|Title||Change detection using 75-year aerial photo and satellite data sets, inexpensive means to obtain 6 cm resolution data, and developing opportunities for community-oriented remote sensing through photography|
|Publication Type||Conference Paper|
|Year of Publication||2010|
|Authors||Rango A, Laliberte, Andrea S., Winters CD, Steele C.M., Browning D.M.|
|Conference Name||2010 American Geophysical Union Fall Meeting|
|Conference Location||San Francisco, California|
|ARIS Log Number||267726|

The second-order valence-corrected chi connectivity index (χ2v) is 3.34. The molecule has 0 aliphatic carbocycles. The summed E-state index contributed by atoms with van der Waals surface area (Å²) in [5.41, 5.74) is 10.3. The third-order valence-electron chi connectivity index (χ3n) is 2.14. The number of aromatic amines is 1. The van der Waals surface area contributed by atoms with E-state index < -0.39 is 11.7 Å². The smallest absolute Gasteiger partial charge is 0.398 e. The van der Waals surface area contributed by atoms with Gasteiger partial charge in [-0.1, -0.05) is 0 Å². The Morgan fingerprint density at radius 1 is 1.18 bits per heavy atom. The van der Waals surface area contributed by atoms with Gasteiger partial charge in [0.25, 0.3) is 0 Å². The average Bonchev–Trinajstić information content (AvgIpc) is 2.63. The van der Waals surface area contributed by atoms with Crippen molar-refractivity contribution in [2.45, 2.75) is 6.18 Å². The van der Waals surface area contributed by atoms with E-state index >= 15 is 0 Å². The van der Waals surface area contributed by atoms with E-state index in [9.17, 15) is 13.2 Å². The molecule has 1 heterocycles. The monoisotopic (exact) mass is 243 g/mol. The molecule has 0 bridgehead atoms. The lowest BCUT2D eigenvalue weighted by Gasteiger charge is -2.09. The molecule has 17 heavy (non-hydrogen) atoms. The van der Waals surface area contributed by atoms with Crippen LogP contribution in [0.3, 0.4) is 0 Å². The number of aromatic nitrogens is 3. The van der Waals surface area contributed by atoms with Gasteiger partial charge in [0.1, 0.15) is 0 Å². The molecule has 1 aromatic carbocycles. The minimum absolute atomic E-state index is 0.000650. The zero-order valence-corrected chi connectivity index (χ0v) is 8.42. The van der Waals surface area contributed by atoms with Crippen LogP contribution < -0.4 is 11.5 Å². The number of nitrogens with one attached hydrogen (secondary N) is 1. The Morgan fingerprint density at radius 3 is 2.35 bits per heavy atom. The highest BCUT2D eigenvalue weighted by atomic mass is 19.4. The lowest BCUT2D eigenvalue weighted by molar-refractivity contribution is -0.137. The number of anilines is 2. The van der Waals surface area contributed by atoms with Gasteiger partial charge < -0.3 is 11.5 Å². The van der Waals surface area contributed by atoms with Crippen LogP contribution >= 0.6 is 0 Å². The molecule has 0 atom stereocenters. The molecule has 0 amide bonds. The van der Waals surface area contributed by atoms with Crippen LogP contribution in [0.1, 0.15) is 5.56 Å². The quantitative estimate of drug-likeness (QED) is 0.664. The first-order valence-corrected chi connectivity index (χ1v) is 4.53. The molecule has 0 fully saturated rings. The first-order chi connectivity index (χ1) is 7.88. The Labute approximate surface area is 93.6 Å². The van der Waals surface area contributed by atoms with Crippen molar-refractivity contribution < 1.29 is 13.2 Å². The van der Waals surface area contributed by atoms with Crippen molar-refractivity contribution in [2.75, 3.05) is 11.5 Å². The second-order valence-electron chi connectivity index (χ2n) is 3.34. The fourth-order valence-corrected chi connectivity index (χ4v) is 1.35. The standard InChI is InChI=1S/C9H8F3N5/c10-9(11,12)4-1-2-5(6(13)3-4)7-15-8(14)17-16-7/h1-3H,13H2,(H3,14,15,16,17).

Some governmental research sites have been in existence for as many as 100 years with ground photography used for documentation starting in the early 1900s(e.g., at the USDA Jornada Experimental Range (JER) (783 km2) in south central New Mexico) If ground photography is properly documented when acquired, it can be used as a baseline for later re-photography assessments of change or for providing historical perspective. The JER historical ground photographic data base contains 3148 scenes and is available from a number of photographic archives. For long-term change detection, earth resources satellites (starting in 1972) have been valuable, but their usefulness can be enhanced when combined with data from vertical aerial photography programs begun in the mid 1930s by USDA (and other agency/aerial photo contractors). This historic aerial photography is generally an untapped data resource. Most of these aerial photos have approximately 1-2 m spatial resolution but are scattered in numerous archives around the United States. For the JER, we have been able to locate and obtain 5500 individual aerial photos which have been indispensable in evaluating vegetation change, locating treatment legacies on the landscape, and assessing rangeland treatment effectiveness. All the acquired aerial photos have been digitized and stored in the JER data base. We have also been exploring the use of small Unmanned Aerial Vehicles (UAVs) to provide hyperspatial aerial photos at about 6 cm spatial resolution to complement the 1-2 m resolution aerial photos. The areas covered by these individual UAV photos are only about 215 x 160 m, so in order to cover larger areas we have had to develop our own methods for mosaicing and analysis. In four years of flying the UAV, we have obtained about 15,000 images over JER and other western rangelands. This method is very cost effective because we are able to use an inexpensive 10 megapixel consumer-grade digital camera on the UAV as opposed to more costly aerial mapping cameras or scanners. The extreme high resolution of the images has found great application in rangeland health assessments. Archiving all these photographic products is a necessity so that future researchers can build their own studies on a firm foundation of past observations and analyses. Although we have experienced enormous advances in automated processing and classification of digital remote sensing data since the 1970s, the results are not always better that when we were working with manual interpretation of photographic products. One example is that manual techniques we used for mapping snow cover extent in the 1970-1980s in the Rio Grande basin provided data with information content that may exceed that from today’s automated methods which result in less discrimination of snow cover beneath the forest canopy. Additionally, continued utilization of photography opens up the possibility of community-oriented remote sensing which can have application to developing research areas like phenology and snow hydrology where the public can contribute photos as a form of ground truth.